The Phoenix Suns, last relevant as the feel-good, 48-win story of 2013-14, are all but a distant memory at this point. The Suns sit at 15-44, in the midst of a 13-game losing streak. The Suns fired its head coach and almost all of the coaching staff before that, leaving a makeshift brain trust behind the bench.
No one needs to be reminded that the Suns shipped out two recent former first round picks, Tyler Ennis
and Miles Plumlee
, to Milwaukee. The team also traded the Los Angeles Lakers’ 2016 top-three protected first round pick (initially intended as a 2015 first round pick) to acquire Brandon Knight
from Milwaukee at the trade deadline last year.
This move looks exceedingly bad, and as the Suns look to the future, the team must emphasize the growth and development of Eric Bledsoe, Devin Booker, TJ Warren, and the team’s high 2016 lottery pick. The Suns also own Cleveland’s first round pick this year, but that should come at the very end of the first round, which is rarely fertile territory, but also nothing to be squandered. The world does not need reminding that Draymond Green, an All-Star starter this year, was a second round pick.
The Suns do have some promising youngsters. Booker has the look of a top future player, with executives around the league comparing him with increasing frequency to Klay Thompson
at the same age. Coincidentally, he competed against the newly-crowned three-point champion in the contest at this year’s Toronto All-Star Game in Toronto.
This comparison holds up nicely from a statistical basis as well: Klay averaged 12.5 points, 2.4 rebounds, 2.0 assists, and 0.7 steals on an effective field goal percentage of 52% (and 41.4% from downtown) in 24.4 minutes a game. Similarly, Booker is averaging 10.7 points, 2.2 rebounds, 1.8 assists, and 0.5 steals on an effective field goal percentage of 49.2% (and 38.3% from downtown) in 24.1 minutes a game. While Booker loses out just barely in just about every category, the ‘genetic makeup’ of similar players is obvious in this comparison.
If Booker can develop into a “poor man’s” Klay Thompson, then the Suns will have done quite nicely for themselves at the back end of the 2015 lottery. TJ
Warren was also making strides in his second season, but will now miss the rest of it with a broken foot, as if the Suns needed any more bad news. And in an unrelated case of bad judgement, management curiously decided to stunt Alex Len
’s development — who looks like he can become quite a capable big — by signing Tyson Chandler
in an ill-advised, semi-deluded pursuit of LaMarcus Aldridge
There are a series of moves that would appear to be no-brainers for the Suns moving forward after they internally accept the idea of hitting the re-set button once again. The Suns have tried to before, but stumbled into a happy surprise with Isaiah Thomas
and Goran Dragic
before moving both without any clear alternative besides Bledsoe.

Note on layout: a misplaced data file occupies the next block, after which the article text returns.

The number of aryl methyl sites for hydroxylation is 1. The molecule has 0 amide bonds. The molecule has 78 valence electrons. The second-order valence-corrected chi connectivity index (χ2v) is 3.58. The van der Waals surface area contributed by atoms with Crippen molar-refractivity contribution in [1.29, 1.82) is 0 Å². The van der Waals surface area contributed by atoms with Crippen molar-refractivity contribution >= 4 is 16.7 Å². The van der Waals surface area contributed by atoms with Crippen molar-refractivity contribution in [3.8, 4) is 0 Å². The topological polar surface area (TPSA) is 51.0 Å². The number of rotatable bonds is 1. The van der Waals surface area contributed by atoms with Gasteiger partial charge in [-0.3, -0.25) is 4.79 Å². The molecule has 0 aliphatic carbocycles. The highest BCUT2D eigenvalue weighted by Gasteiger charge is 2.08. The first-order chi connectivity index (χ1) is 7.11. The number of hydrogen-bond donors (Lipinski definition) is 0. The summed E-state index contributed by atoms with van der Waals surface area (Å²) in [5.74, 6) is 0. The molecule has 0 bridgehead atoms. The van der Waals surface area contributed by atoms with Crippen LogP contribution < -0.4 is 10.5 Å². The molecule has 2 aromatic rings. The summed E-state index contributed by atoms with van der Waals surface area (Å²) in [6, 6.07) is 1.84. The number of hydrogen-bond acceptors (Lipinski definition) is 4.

Since Bledsoe is certainly the stronger backcourt member, and Booker looks to be his long-term complement at shooting guard, it would appear as though Knight is the odd man out. Indeed, the numbers back up this claim as well.
Bledsoe is averaging 20.4 points, 4 rebounds, 6.1 assists and 2 steals with an effective field goal percentage of 50.2% (37.2% from three-point range) in 34.2 minutes. He is performing admirably under a very high work load. Knight, on the other hand, is averaging 19.7 points, 3.7 rebounds, 5.1 assists, and 1.3 steals with an effective field goal percentage of 48.4% (33.3% from three-point range) in 36.3 minutes. In other words, under a similar minutes burden, Knight is doing less to prop up the rest of the offense (as noted in lower assist totals), scoring about equally to Bledsoe but on a much lower efficiency, and not holding up on the defensive end nearly as well as his backcourt mate.
Despite being a fairly new experiment, the recently re-signed Knight should be traded, provided that the Suns can get good value in return on a dismal front office decision. Were the Suns to receive a godfather offer of sorts for Bledsoe, and really trust Knight, the team could potentially keep the other backcourt member. They are both young and locked up long-term, and both could potentially fit alongside Booker in the future.
It would be beneficial also to use Chandler’s signing as an asset the team can get some return on, even at ten cents on the dollar. Despite the length of the 33 year old’s contract (three more seasons), if the Suns could have acquired a mid-late first round pick for him in a trade to a contender at the deadline, they should have.
The Suns should continue to look at such a move again in the future, especially as he continues to age and depreciate in value. The move would also serve to open up minutes and valuable experience for Alex Len, who the Suns should not be giving up on so soon.Tanking is the only realistic option if the franchise hopes to improve, along with focusing on young, homegrown talent and shrewdly acquired assets as they move into the future.
The final step of this plan probably involves taking a hard look at Ryan McDonough and the rest of the front office, and hiring Steve Nash
as the head coach. Other best possible choices could include Tom Thibodeau and Jeff Van Gundy, although both are linked to almost every attractive head coaching vacancy these days.
The good news is that Phoenix has a compelling blend of young talent and strong assets. The Suns’ war chest would certainly be stronger with the juicy Lakers’ pick this year, even if the Suns had already given up on Ennis and Plumlee (picks 18 in 2014 and 26 in 2012, respectively), but what’s done is done. And who knows? Maybe Brandon Knight will shock the world and become a pass-first point guard that develops into the next generation’s Chris Paul
, however unlikely an outcome that is.